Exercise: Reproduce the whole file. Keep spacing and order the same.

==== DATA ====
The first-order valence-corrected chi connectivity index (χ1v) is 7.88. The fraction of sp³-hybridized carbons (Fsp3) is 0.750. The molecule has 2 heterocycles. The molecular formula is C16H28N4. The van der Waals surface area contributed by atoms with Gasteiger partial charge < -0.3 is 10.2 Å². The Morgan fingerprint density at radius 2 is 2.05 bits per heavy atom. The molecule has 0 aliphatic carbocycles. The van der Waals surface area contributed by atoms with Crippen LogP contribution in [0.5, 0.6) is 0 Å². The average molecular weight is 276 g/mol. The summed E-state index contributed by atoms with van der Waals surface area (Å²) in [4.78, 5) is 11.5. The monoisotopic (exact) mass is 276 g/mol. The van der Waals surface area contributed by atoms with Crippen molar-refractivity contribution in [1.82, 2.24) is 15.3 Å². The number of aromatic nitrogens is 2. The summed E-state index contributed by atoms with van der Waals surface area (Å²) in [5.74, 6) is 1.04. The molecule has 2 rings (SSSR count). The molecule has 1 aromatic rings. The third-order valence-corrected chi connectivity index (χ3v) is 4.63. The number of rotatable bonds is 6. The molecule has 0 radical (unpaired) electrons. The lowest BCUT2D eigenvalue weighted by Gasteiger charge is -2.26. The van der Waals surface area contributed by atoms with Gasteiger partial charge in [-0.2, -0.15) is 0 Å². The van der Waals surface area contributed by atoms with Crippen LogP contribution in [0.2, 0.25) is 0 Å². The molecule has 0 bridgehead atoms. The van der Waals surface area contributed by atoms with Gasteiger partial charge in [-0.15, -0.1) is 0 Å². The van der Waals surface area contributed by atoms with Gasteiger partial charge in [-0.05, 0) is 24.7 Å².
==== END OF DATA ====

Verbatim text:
The first-order valence-corrected chi connectivity index (χ1v) is 7.88. The fraction of sp³-hybridized carbons (Fsp3) is 0.750. The molecule has 2 heterocycles. The molecular formula is C16H28N4. The van der Waals surface area contributed by atoms with Gasteiger partial charge < -0.3 is 10.2 Å². The Morgan fingerprint density at radius 2 is 2.05 bits per heavy atom. The molecule has 0 aliphatic carbocycles. The van der Waals surface area contributed by atoms with Crippen LogP contribution in [0.5, 0.6) is 0 Å². The average molecular weight is 276 g/mol. The summed E-state index contributed by atoms with van der Waals surface area (Å²) in [4.78, 5) is 11.5. The monoisotopic (exact) mass is 276 g/mol. The van der Waals surface area contributed by atoms with Crippen molar-refractivity contribution in [1.82, 2.24) is 15.3 Å². The number of aromatic nitrogens is 2. The summed E-state index contributed by atoms with van der Waals surface area (Å²) in [5.74, 6) is 1.04. The molecule has 2 rings (SSSR count). The molecule has 1 aromatic rings. The third-order valence-corrected chi connectivity index (χ3v) is 4.63. The number of rotatable bonds is 6. The molecule has 0 radical (unpaired) electrons. The lowest BCUT2D eigenvalue weighted by Gasteiger charge is -2.26. The van der Waals surface area contributed by atoms with Gasteiger partial charge in [-0.2, -0.15) is 0 Å². The van der Waals surface area contributed by atoms with Crippen LogP contribution in [0.2, 0.25) is 0 Å². The molecule has 0 bridgehead atoms. The van der Waals surface area contributed by atoms with Gasteiger partial charge in [-0.15, -0.1) is 0 Å². The van der Waals surface area contributed by atoms with Gasteiger partial charge in [-0.05, 0) is 24.7 Å².